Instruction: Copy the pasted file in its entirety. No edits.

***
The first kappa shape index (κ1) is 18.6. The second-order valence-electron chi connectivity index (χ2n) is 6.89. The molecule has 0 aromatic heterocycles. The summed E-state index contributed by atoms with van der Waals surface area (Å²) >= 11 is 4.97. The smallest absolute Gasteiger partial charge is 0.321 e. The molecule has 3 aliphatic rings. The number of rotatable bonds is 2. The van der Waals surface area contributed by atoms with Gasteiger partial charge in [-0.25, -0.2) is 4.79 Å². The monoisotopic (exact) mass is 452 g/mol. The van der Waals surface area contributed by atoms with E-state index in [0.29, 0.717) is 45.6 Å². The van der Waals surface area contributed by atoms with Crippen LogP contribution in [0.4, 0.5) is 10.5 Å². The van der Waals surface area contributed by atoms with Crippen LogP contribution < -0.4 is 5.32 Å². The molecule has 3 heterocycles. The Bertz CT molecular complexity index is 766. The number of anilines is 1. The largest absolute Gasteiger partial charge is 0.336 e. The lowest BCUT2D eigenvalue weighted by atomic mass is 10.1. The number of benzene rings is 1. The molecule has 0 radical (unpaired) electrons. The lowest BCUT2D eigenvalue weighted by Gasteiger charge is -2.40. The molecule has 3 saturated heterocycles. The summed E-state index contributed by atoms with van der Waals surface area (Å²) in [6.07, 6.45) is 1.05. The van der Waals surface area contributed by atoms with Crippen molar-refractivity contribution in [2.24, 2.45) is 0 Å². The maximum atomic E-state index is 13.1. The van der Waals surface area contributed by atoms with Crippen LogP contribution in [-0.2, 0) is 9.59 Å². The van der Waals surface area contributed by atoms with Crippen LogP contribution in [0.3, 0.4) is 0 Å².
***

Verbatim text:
The first kappa shape index (κ1) is 18.6. The second-order valence-electron chi connectivity index (χ2n) is 6.89. The molecule has 0 aromatic heterocycles. The summed E-state index contributed by atoms with van der Waals surface area (Å²) >= 11 is 4.97. The smallest absolute Gasteiger partial charge is 0.321 e. The molecule has 3 aliphatic rings. The number of rotatable bonds is 2. The van der Waals surface area contributed by atoms with Gasteiger partial charge in [-0.25, -0.2) is 4.79 Å². The monoisotopic (exact) mass is 452 g/mol. The van der Waals surface area contributed by atoms with E-state index in [0.29, 0.717) is 45.6 Å². The van der Waals surface area contributed by atoms with Crippen LogP contribution in [0.4, 0.5) is 10.5 Å². The van der Waals surface area contributed by atoms with Crippen LogP contribution < -0.4 is 5.32 Å². The molecule has 3 heterocycles. The Bertz CT molecular complexity index is 766. The number of anilines is 1. The largest absolute Gasteiger partial charge is 0.336 e. The lowest BCUT2D eigenvalue weighted by atomic mass is 10.1. The number of benzene rings is 1. The molecule has 0 radical (unpaired) electrons. The lowest BCUT2D eigenvalue weighted by Gasteiger charge is -2.40. The molecule has 3 saturated heterocycles. The summed E-state index contributed by atoms with van der Waals surface area (Å²) in [6.07, 6.45) is 1.05. The van der Waals surface area contributed by atoms with Crippen molar-refractivity contribution in [2.24, 2.45) is 0 Å². The maximum atomic E-state index is 13.1. The van der Waals surface area contributed by atoms with Crippen LogP contribution in [-0.2, 0) is 9.59 Å². The van der Waals surface area contributed by atoms with Crippen LogP contribution in [0.3, 0.4) is 0 Å².